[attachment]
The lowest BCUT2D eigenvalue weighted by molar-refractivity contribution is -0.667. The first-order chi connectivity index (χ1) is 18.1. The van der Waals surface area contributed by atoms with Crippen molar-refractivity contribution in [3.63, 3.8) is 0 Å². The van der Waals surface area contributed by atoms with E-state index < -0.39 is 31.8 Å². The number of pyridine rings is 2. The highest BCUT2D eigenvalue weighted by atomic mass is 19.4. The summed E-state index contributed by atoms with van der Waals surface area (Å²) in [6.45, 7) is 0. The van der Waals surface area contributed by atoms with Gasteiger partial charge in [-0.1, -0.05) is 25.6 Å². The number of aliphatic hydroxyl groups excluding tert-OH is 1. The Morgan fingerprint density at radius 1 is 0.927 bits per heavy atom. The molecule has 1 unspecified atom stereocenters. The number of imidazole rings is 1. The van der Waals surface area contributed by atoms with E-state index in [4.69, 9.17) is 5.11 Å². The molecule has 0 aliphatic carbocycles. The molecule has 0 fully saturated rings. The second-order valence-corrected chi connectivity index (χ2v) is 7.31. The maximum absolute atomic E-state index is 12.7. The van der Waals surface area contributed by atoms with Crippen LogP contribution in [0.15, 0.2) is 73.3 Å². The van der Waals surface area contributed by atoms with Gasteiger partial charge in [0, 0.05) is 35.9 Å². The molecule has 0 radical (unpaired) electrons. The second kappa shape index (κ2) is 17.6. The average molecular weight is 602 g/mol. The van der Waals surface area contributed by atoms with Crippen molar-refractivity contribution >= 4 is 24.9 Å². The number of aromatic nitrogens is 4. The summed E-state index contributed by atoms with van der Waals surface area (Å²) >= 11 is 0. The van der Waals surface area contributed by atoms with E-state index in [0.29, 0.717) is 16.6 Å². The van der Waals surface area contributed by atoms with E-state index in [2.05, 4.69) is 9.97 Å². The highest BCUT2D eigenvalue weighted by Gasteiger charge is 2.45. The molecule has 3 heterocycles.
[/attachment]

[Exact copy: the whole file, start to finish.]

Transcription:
The lowest BCUT2D eigenvalue weighted by molar-refractivity contribution is -0.667. The first-order chi connectivity index (χ1) is 18.1. The van der Waals surface area contributed by atoms with Crippen molar-refractivity contribution in [3.63, 3.8) is 0 Å². The van der Waals surface area contributed by atoms with E-state index < -0.39 is 31.8 Å². The number of pyridine rings is 2. The highest BCUT2D eigenvalue weighted by atomic mass is 19.4. The summed E-state index contributed by atoms with van der Waals surface area (Å²) in [6.45, 7) is 0. The van der Waals surface area contributed by atoms with Gasteiger partial charge in [-0.1, -0.05) is 25.6 Å². The number of aliphatic hydroxyl groups excluding tert-OH is 1. The Morgan fingerprint density at radius 1 is 0.927 bits per heavy atom. The molecule has 1 unspecified atom stereocenters. The number of imidazole rings is 1. The van der Waals surface area contributed by atoms with E-state index in [4.69, 9.17) is 5.11 Å². The molecule has 0 aliphatic carbocycles. The molecule has 0 fully saturated rings. The second-order valence-corrected chi connectivity index (χ2v) is 7.31. The maximum absolute atomic E-state index is 12.7. The van der Waals surface area contributed by atoms with Crippen LogP contribution in [0.15, 0.2) is 73.3 Å². The van der Waals surface area contributed by atoms with Gasteiger partial charge in [0, 0.05) is 35.9 Å². The molecule has 0 radical (unpaired) electrons. The second kappa shape index (κ2) is 17.6. The average molecular weight is 602 g/mol. The van der Waals surface area contributed by atoms with Crippen molar-refractivity contribution >= 4 is 24.9 Å². The number of aromatic nitrogens is 4. The summed E-state index contributed by atoms with van der Waals surface area (Å²) >= 11 is 0. The van der Waals surface area contributed by atoms with E-state index in [0.29, 0.717) is 16.6 Å². The van der Waals surface area contributed by atoms with E-state index in [2.05, 4.69) is 9.97 Å². The highest BCUT2D eigenvalue weighted by Gasteiger charge is 2.45. The molecule has 3 heterocycles.